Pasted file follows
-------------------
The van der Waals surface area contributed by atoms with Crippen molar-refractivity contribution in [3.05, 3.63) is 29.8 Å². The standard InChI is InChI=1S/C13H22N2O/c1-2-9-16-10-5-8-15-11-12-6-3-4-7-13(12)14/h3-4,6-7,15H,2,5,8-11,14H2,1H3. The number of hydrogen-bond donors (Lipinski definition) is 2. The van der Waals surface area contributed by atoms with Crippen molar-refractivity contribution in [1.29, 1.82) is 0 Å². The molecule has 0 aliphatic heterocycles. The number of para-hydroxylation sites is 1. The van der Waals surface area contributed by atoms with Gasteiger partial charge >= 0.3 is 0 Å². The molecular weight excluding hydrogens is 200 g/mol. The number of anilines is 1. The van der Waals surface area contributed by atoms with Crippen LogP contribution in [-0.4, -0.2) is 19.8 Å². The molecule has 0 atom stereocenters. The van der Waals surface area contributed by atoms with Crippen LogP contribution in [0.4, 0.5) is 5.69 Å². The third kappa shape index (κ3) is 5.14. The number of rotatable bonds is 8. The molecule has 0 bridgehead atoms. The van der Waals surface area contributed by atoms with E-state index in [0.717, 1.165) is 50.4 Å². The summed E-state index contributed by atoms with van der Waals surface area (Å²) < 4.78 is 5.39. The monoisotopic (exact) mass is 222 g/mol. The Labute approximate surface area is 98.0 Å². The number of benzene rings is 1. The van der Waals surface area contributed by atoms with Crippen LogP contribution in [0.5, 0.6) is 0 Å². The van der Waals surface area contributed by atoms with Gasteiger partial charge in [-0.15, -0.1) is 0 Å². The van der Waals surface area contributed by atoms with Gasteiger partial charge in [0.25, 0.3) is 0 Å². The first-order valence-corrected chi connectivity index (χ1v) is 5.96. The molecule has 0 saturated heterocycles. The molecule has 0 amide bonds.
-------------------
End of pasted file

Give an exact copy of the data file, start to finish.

The van der Waals surface area contributed by atoms with Crippen molar-refractivity contribution in [3.05, 3.63) is 29.8 Å². The standard InChI is InChI=1S/C13H22N2O/c1-2-9-16-10-5-8-15-11-12-6-3-4-7-13(12)14/h3-4,6-7,15H,2,5,8-11,14H2,1H3. The number of hydrogen-bond donors (Lipinski definition) is 2. The van der Waals surface area contributed by atoms with Crippen molar-refractivity contribution in [1.29, 1.82) is 0 Å². The molecule has 0 aliphatic heterocycles. The number of para-hydroxylation sites is 1. The van der Waals surface area contributed by atoms with Gasteiger partial charge >= 0.3 is 0 Å². The molecular weight excluding hydrogens is 200 g/mol. The number of anilines is 1. The van der Waals surface area contributed by atoms with Crippen LogP contribution in [-0.4, -0.2) is 19.8 Å². The molecule has 0 atom stereocenters. The van der Waals surface area contributed by atoms with Crippen LogP contribution in [0.4, 0.5) is 5.69 Å². The third kappa shape index (κ3) is 5.14. The number of rotatable bonds is 8. The molecule has 0 bridgehead atoms. The van der Waals surface area contributed by atoms with E-state index in [0.717, 1.165) is 50.4 Å². The summed E-state index contributed by atoms with van der Waals surface area (Å²) < 4.78 is 5.39. The monoisotopic (exact) mass is 222 g/mol. The Labute approximate surface area is 98.0 Å². The number of benzene rings is 1. The van der Waals surface area contributed by atoms with Crippen LogP contribution in [0.5, 0.6) is 0 Å². The van der Waals surface area contributed by atoms with Gasteiger partial charge in [-0.15, -0.1) is 0 Å². The van der Waals surface area contributed by atoms with Gasteiger partial charge in [0.25, 0.3) is 0 Å². The first-order valence-corrected chi connectivity index (χ1v) is 5.96. The molecule has 0 saturated heterocycles. The molecule has 0 amide bonds.